Academic studies have concluded that it is not possible to profit from timing the market, at least not greater than mere chance would dictate.3 While this is a frustrating conclusion, it makes perfect sense. The price of financial assets is set by thousands or millions of buyers and sellers. At the market price, for every seller there is a buyer and every buyer there is a seller. If there were a proven factor or set of factors that signaled market tops and bottoms, then everyone would quickly know it; buyers and sellers would use such information to set their prices, and such signals wouldn’t work anymore. Therefore, to successfully time the market you must have information that correctly predicts a bear or bull market that isn’t widely known, yet in today’s information age, there are very few secrets.
Another major problem with timing the stock market is that to be successful you have to be right twice. Just getting out near the top isn’t enough, you also need to get back in near the bottom. Getting timing right once, let alone twice, is very hard to do. Revisit the chart of the S&P500 Index on the prior page. Sometimes a pullback in the market signals a bear market and a recession, and other times the pullback is just a breather before the market moves to new highs. Note that former Federal Reserve Chairman Alan Greenspan warned of the “irrational exuberance” in the markets in December 1996 when the S&P500 was less than half of where it stood at its peak in March 2000. Similarly, Nobel Prize winning economist Robert Shiller advised long-term investors to get out of the market for the next decade due to historically high valuations in 1996; the market returned 6% annually over the subsequent ten years. The lesson: market cycles are nearly impossible to time.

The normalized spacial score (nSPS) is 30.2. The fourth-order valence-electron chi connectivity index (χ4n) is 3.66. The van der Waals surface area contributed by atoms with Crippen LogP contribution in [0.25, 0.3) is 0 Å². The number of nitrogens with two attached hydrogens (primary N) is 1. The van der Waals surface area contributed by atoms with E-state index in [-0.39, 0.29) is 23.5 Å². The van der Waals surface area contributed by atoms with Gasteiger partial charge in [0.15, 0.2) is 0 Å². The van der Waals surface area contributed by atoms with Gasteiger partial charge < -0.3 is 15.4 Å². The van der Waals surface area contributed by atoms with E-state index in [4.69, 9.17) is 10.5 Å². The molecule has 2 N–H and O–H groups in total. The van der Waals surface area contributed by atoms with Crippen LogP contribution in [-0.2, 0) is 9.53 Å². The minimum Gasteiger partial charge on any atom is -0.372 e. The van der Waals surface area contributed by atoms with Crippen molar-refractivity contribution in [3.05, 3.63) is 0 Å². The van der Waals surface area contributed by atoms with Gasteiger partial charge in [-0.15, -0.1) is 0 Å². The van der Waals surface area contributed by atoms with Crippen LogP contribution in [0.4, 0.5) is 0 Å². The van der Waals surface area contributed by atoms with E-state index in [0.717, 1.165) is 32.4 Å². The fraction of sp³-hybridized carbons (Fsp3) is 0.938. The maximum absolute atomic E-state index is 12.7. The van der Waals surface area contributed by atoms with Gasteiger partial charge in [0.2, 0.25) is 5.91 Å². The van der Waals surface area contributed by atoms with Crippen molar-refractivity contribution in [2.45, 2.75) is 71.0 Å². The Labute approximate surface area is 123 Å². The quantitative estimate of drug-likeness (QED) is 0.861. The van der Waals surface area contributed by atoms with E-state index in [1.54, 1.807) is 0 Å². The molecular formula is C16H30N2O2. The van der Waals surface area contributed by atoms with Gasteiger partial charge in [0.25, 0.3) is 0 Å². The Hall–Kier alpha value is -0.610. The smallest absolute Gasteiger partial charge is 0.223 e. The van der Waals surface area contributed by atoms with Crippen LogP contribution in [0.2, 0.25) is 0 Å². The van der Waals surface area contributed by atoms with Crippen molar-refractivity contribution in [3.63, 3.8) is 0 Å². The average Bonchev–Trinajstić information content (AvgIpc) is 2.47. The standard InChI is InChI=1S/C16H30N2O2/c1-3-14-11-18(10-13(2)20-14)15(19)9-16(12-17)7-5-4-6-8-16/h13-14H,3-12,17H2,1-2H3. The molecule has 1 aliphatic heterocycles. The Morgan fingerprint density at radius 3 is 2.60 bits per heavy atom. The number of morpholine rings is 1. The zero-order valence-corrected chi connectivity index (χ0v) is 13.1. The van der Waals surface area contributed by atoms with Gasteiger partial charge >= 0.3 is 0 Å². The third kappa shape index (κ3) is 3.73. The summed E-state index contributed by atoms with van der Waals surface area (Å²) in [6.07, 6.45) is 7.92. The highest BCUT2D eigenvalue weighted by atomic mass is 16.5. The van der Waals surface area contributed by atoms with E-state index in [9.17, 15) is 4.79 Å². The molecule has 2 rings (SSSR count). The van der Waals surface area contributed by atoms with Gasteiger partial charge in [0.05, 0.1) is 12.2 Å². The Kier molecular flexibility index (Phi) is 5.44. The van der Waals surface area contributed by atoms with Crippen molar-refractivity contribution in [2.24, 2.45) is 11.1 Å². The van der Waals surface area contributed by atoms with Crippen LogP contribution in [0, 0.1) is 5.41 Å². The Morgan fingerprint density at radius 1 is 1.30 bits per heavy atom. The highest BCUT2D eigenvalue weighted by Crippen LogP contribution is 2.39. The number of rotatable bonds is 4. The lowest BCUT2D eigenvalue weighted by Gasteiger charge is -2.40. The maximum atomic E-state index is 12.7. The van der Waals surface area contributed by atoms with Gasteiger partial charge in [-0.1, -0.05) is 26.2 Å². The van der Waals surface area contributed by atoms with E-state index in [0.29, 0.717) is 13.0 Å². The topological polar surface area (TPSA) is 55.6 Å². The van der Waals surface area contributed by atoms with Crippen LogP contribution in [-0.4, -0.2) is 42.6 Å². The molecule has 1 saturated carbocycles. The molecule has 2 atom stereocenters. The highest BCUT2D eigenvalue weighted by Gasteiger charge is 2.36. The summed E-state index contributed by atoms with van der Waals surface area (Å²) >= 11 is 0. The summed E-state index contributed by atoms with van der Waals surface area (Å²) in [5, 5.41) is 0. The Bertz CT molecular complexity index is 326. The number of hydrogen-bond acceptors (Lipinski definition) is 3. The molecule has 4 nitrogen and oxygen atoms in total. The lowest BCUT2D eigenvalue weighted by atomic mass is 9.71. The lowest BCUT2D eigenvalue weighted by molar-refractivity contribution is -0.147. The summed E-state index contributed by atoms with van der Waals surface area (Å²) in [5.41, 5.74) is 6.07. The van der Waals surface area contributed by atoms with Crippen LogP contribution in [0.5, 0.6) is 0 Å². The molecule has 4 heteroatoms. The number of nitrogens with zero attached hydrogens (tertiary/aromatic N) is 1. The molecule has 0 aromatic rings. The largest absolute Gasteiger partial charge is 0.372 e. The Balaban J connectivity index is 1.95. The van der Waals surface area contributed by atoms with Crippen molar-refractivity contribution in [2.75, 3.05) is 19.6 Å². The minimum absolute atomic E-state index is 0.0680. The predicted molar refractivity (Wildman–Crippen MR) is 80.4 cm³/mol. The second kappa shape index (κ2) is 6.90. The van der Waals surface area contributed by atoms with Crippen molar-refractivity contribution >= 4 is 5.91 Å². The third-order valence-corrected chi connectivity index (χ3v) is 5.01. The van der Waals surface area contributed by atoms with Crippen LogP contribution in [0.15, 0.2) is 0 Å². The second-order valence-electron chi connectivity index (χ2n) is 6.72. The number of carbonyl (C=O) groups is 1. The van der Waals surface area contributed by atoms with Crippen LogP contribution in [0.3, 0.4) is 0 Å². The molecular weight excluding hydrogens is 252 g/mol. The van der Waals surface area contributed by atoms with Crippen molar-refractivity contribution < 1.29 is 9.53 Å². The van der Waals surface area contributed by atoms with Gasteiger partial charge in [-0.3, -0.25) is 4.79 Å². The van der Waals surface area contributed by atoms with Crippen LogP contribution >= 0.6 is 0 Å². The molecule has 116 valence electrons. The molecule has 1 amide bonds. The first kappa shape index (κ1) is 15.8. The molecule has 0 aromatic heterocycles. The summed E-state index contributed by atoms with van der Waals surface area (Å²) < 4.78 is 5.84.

Putting the Two Axioms Together – Five Best Practices
The two axioms taken together mean that with every additional day we are one day closer to the next bear market, but also one day closer to great investing opportunities that occur in the depth of bear markets. We just don’t know when these inflection points will occur. As we move through the market cycle, knowing that a bear market is looming is like seeing the headlights of a train in the distance but not knowing how far away it is while you stand on the tracks. The recent downturn in the market could be the start of a bear market or could just be a (healthy) correction before the markets head higher. Nobody knows. So, what should you do?
1 | Maintain Enough Liquidity to Ride Out a Bear Market
As we pointed out in our article “Five Lessons Learned Since Lehman’s Collapse,” when financial markets are under great stress, there is no substitute for liquidity. In the depths of the Great Recession, assets considered liquid – like municipal bonds and auction-rate preferred securities – could be sold only at discounted prices. Large endowments and foundations experienced liquidity crunches because of their sizeable allocations to illiquid alternative investments such as private equity, private real estate and hedge funds. Some endowments had to sell their interests in alternatives at deep discounts in the secondary markets. Likewise, many individual investors were forced to sell investment assets at depressed prices because they did not have adequate liquidity heading into the crisis. In 2008 and 2009 there was no substitute for having cash.